Kohler appears to have fully returned down the rabbit hole of the orthodoxy as if he’d never heard of MMT. He mentions that “Ross Garnaut points out, a tax on fossil fuels would raise billions of dollars and not only pay for the energy transition but also help pay for the NDIS and the other growing demands on government spending.” Out of his own mouth Kohler squarely places himself in the “taxes to pay for” camp.

    All that wasted effort from Bill explaining the irrefutable logic of the answer to “how much brainpower does a person need to realise that a government that issues its own currency surely doesn’t need to call on the users of that currency in order to spend that currency?” to end up with another supporter of the ignorant orthodoxy. So sad. Shame on Alan Kohler.

  2. The presenter on BBC’s Breakfast show this morning invited viewers to compare government spending with their household budgets when considering their taxation pledges. I would complain again but I it didn’t work last time.

    How can we persuade the BBC to acknowledge the purely ideological basis of the Labour & Tory “funding” promises?

    They did post following an earlier complaint of mine but that’s the only time I’ve seen MMT discussed by them.

  3. As I understand it government debt is some ones savings so that to reduce government debt means private savings must be reduced. The rich who own most of the debt will not be happy about that.

  4. That’s what I was thinking, Ben. I’m old enough to recall some nervousness on Wall Street when Clinton was running his surpluses — among other things, without risk-free-rate instruments provided by government, how could other debt products be properly priced?

  5. “among other things, without risk-free-rate instruments provided by government, how could other debt products be properly priced?”

    Simple. You price off zero, the natural rate, since that would be the marginal cost of the liabilities.

    Loans are just a mark up on the cost of stopping liabilities heading elsewhere, with the ultimate elsewhere being the deposit facility at the central bank which pays an artificial administered rate to one side and charges an artificial administered rate on the other.

  6. The outcome of the debt fairytale is that the global south is so much stranded into debt, that many countries, now, work only to pay interest to banks.
    No money left for anything else.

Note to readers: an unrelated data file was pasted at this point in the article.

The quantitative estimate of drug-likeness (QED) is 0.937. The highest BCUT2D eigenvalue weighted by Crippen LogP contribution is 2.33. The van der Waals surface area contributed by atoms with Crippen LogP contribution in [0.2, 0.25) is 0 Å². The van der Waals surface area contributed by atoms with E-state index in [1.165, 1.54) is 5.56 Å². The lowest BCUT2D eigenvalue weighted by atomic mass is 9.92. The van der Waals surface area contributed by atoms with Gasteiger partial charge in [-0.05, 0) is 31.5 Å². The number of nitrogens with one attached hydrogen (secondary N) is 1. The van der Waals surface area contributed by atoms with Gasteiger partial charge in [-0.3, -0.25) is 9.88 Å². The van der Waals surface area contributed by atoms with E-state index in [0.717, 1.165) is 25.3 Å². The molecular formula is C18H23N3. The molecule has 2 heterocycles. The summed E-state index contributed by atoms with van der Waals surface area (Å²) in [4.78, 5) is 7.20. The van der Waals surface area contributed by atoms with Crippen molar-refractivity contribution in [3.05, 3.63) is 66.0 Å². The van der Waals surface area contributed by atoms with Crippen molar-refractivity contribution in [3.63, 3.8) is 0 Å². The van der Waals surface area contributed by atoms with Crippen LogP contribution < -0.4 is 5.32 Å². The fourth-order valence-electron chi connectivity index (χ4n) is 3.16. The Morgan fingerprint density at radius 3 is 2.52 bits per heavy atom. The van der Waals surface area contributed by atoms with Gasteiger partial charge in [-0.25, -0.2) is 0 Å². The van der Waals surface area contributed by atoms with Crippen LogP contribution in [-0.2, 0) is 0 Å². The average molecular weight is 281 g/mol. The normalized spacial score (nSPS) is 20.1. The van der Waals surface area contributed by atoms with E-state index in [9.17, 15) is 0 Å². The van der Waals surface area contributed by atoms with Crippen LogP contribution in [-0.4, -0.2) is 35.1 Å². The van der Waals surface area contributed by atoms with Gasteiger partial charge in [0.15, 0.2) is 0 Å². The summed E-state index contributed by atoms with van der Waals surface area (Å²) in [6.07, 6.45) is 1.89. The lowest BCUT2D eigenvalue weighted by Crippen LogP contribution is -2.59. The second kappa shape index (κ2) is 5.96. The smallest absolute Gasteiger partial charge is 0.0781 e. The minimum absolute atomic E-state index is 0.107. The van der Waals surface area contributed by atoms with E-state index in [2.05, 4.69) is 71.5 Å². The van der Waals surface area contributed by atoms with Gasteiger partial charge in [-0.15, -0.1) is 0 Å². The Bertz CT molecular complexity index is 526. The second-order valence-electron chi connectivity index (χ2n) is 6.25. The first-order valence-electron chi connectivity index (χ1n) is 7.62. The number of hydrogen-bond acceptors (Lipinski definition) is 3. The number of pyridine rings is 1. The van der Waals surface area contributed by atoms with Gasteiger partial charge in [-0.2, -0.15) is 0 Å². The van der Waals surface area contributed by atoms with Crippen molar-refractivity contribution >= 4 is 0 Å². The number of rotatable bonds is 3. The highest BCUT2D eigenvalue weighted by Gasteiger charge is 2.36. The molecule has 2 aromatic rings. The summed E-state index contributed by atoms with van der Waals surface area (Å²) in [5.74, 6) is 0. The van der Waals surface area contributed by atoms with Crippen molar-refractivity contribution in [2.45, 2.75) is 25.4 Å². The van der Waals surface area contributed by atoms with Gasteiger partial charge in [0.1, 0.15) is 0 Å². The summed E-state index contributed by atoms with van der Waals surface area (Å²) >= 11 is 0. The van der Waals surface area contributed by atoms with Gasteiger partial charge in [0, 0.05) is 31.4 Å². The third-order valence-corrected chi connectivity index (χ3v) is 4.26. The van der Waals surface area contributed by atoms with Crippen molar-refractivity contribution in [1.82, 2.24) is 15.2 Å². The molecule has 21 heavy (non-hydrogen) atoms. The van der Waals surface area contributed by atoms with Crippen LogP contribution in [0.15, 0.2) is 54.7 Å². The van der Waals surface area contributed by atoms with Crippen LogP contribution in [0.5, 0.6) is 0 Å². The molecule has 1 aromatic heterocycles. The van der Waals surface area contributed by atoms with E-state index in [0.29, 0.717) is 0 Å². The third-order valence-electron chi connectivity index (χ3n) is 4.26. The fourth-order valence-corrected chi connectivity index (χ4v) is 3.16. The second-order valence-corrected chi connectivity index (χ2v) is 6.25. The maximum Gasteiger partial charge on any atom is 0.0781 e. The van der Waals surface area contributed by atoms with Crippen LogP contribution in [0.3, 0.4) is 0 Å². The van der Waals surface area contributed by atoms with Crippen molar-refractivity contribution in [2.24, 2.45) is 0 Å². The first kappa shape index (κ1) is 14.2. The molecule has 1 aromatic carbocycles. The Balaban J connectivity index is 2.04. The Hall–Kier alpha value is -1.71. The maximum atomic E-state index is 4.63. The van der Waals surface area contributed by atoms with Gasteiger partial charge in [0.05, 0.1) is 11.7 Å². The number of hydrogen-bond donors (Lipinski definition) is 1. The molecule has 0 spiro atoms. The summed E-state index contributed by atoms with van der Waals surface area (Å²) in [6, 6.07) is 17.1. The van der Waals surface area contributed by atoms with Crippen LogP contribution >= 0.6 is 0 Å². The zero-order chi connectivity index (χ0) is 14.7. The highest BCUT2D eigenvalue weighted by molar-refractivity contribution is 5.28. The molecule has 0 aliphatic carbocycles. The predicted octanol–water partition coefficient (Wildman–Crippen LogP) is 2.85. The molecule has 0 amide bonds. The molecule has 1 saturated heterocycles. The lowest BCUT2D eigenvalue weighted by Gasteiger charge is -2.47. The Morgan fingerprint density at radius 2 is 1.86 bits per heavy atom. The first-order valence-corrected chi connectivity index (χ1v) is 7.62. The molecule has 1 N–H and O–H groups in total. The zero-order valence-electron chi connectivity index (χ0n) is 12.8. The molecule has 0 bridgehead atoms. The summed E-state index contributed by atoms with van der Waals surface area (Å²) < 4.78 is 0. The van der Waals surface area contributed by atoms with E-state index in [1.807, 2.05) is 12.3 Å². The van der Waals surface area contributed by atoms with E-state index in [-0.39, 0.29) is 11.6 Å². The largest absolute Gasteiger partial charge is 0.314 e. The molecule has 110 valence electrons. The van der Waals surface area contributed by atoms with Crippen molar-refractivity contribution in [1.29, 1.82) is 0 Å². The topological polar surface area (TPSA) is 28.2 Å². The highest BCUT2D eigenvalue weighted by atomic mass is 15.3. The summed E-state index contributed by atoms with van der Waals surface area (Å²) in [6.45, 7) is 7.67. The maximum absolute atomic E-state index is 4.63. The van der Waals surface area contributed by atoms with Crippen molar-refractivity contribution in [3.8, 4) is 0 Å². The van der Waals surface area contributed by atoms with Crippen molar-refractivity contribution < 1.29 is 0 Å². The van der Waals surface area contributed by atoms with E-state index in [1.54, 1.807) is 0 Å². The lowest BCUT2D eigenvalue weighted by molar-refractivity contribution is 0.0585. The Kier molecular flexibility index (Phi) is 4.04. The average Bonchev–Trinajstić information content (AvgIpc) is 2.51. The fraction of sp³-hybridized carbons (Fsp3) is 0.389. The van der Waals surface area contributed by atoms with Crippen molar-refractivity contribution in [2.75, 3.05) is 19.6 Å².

That’s the reason behind the migration crisis in Europe and in north America.
    That’s the reason why there’s a Gigantic humanitarian crisis in Africa RIGHT NOW.
    Many of you might never heard about it.
    The media outlets were busy talking about the houthis’ bullet holes in some ships in the red sea, but don’t care a dime for those dying of hunger and disease in Afghanistan, Syria, Myanmar, Central America, Haiti, Democratic Republic of Congo, Burundi, Chad, Sudan, South Sudan, Northern Kenya, Ethiopia, Eritreia, Somalia and Yemen.
    The global north is a failure.
    But, You should have no ilusions: it won’t stop.
    They’ll keep at it, as long as we keep electing their vassals, either right or left.
    The ponzi scheme is going all the way up until the planet busts into the nuclear armageddon.

  7. Currency sovereign governments do not spend in their own currency; they invest by creating streams of money and directing their flow. Nor do such governments incur debt in their own currency; they only obligate themselves to create particular streams of money and direct them in certain directions. So long as MMT continues to use loaded, outmoded language like government spending and government debt when talking about currency sovereign governments, it will continue to waste precious time and energy in the perhaps futile effort to redefine such misleading terms, so laden with negative connotation in the macroeconomically-confused public mind.

  8. @ Fred Schilling:

    Yes, Kohler is a good example of why MMT has failed to make it to the mainstream ; he said in a New Daily article recently “no-one is talking about MMT now (compared with 2 years ago), but everyone is doing it, evidenced by acceptance of deficit spending”.

    Well, no-one is doing a Job Guarantee, and Chalmers is still bleating about being “constrained by the Liberal debt”; Kohler is complicit is all the mainstream lies.

    Even more disturbing, an MMT educator claims Kohler is correct when he said (in the same article) “MMT doesn’t give the government permission to fund itself”. Hopeless; we NEED the currency-issuing government to fund itself. Ross Gittins is another loss; Ross originally agreed (in an article : “fiunding the budget by printing money is close than you think”) that requiring the government to sell bonds to fund spending is mere convention, but 6 months later he withdrew “after a conversation with a fossilized central banker” (in an ardtle: “there’s no such thing as a free lunch after all”) who said there is always a debt associated with spending….. surely micro double-entry bookkeeping gone mad in the macro economy, apart from the misleading mainstream idea of a “free lunch”

    I recall even Bill (even if correctly) objected to Gittins’ use of the words “printing money”, no doubt because of the association with hyperinflation; but all MMTers know “money printing” merely refers to changing the digits in bank computers.


  9. On the 14th of February, 1966 Australia changed from Pounds, Shillings and Pence, to Decimal Currency.